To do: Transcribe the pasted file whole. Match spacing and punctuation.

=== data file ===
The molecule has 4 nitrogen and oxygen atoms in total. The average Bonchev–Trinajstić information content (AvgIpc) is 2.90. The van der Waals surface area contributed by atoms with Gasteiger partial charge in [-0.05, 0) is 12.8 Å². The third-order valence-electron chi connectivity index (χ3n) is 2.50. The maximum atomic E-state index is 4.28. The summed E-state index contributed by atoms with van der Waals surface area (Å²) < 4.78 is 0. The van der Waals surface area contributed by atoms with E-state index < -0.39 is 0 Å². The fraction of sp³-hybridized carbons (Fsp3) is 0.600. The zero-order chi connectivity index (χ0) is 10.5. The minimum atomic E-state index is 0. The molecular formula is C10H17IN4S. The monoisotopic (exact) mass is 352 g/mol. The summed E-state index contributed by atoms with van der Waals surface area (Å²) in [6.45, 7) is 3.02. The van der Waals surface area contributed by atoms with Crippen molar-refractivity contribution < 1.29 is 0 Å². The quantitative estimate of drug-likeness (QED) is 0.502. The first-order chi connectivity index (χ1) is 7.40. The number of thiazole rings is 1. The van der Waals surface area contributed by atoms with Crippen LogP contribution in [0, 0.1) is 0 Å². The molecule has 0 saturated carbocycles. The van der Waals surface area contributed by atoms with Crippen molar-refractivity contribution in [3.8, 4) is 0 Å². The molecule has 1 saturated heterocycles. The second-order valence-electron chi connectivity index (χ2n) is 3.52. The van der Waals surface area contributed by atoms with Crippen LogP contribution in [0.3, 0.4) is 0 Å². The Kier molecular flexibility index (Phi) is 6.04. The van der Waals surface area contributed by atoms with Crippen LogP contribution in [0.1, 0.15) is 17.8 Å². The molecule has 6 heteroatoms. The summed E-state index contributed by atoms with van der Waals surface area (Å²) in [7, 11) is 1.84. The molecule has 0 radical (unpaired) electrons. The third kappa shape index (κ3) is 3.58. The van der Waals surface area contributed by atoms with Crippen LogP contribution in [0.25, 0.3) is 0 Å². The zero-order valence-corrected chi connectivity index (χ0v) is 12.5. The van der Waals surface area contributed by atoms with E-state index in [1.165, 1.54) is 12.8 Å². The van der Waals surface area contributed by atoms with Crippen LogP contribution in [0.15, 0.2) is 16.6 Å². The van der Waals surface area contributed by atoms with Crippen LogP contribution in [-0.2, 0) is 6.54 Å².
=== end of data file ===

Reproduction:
The molecule has 4 nitrogen and oxygen atoms in total. The average Bonchev–Trinajstić information content (AvgIpc) is 2.90. The van der Waals surface area contributed by atoms with Gasteiger partial charge in [-0.05, 0) is 12.8 Å². The third-order valence-electron chi connectivity index (χ3n) is 2.50. The maximum atomic E-state index is 4.28. The summed E-state index contributed by atoms with van der Waals surface area (Å²) < 4.78 is 0. The van der Waals surface area contributed by atoms with E-state index < -0.39 is 0 Å². The fraction of sp³-hybridized carbons (Fsp3) is 0.600. The zero-order chi connectivity index (χ0) is 10.5. The minimum atomic E-state index is 0. The molecular formula is C10H17IN4S. The monoisotopic (exact) mass is 352 g/mol. The summed E-state index contributed by atoms with van der Waals surface area (Å²) in [6.45, 7) is 3.02. The van der Waals surface area contributed by atoms with Crippen molar-refractivity contribution < 1.29 is 0 Å². The quantitative estimate of drug-likeness (QED) is 0.502. The first-order chi connectivity index (χ1) is 7.40. The number of thiazole rings is 1. The van der Waals surface area contributed by atoms with Crippen LogP contribution in [0, 0.1) is 0 Å². The molecule has 0 saturated carbocycles. The van der Waals surface area contributed by atoms with Crippen molar-refractivity contribution in [3.8, 4) is 0 Å². The molecule has 1 saturated heterocycles. The second-order valence-electron chi connectivity index (χ2n) is 3.52. The van der Waals surface area contributed by atoms with Crippen LogP contribution in [0.3, 0.4) is 0 Å². The Kier molecular flexibility index (Phi) is 6.04. The van der Waals surface area contributed by atoms with Crippen LogP contribution in [0.1, 0.15) is 17.8 Å². The molecule has 6 heteroatoms. The summed E-state index contributed by atoms with van der Waals surface area (Å²) in [7, 11) is 1.84. The molecule has 0 radical (unpaired) electrons. The third kappa shape index (κ3) is 3.58. The van der Waals surface area contributed by atoms with Crippen LogP contribution in [0.25, 0.3) is 0 Å². The zero-order valence-corrected chi connectivity index (χ0v) is 12.5. The van der Waals surface area contributed by atoms with E-state index in [1.165, 1.54) is 12.8 Å². The van der Waals surface area contributed by atoms with Crippen LogP contribution in [0.15, 0.2) is 16.6 Å². The van der Waals surface area contributed by atoms with Crippen LogP contribution in [-0.2, 0) is 6.54 Å².